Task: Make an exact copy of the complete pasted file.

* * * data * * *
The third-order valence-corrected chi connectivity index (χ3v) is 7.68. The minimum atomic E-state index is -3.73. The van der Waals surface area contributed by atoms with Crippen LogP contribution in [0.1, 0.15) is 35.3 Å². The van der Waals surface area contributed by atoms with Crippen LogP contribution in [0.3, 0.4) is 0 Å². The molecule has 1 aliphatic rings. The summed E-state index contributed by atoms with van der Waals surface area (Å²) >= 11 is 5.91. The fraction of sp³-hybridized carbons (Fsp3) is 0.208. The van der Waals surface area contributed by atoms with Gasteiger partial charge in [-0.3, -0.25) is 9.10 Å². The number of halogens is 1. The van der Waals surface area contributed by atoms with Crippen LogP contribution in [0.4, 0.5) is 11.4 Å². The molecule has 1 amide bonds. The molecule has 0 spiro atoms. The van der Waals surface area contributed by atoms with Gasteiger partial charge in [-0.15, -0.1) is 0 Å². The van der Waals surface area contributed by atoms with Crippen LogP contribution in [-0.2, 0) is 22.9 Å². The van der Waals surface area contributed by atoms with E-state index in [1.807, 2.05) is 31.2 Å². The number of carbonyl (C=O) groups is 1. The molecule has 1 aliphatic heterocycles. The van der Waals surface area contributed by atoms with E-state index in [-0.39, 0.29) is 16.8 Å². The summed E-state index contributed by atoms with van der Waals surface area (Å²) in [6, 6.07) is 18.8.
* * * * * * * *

The third-order valence-corrected chi connectivity index (χ3v) is 7.68. The minimum atomic E-state index is -3.73. The van der Waals surface area contributed by atoms with Crippen LogP contribution in [0.1, 0.15) is 35.3 Å². The van der Waals surface area contributed by atoms with Crippen LogP contribution in [0.3, 0.4) is 0 Å². The molecule has 1 aliphatic rings. The summed E-state index contributed by atoms with van der Waals surface area (Å²) >= 11 is 5.91. The fraction of sp³-hybridized carbons (Fsp3) is 0.208. The van der Waals surface area contributed by atoms with Gasteiger partial charge in [-0.3, -0.25) is 9.10 Å². The number of halogens is 1. The van der Waals surface area contributed by atoms with Crippen LogP contribution in [0.4, 0.5) is 11.4 Å². The molecule has 1 amide bonds. The molecule has 0 spiro atoms. The van der Waals surface area contributed by atoms with Gasteiger partial charge in [-0.15, -0.1) is 0 Å². The van der Waals surface area contributed by atoms with Crippen LogP contribution in [-0.2, 0) is 22.9 Å². The van der Waals surface area contributed by atoms with E-state index in [1.807, 2.05) is 31.2 Å². The number of carbonyl (C=O) groups is 1. The molecule has 1 aliphatic heterocycles. The van der Waals surface area contributed by atoms with E-state index in [-0.39, 0.29) is 16.8 Å². The summed E-state index contributed by atoms with van der Waals surface area (Å²) in [6, 6.07) is 18.8.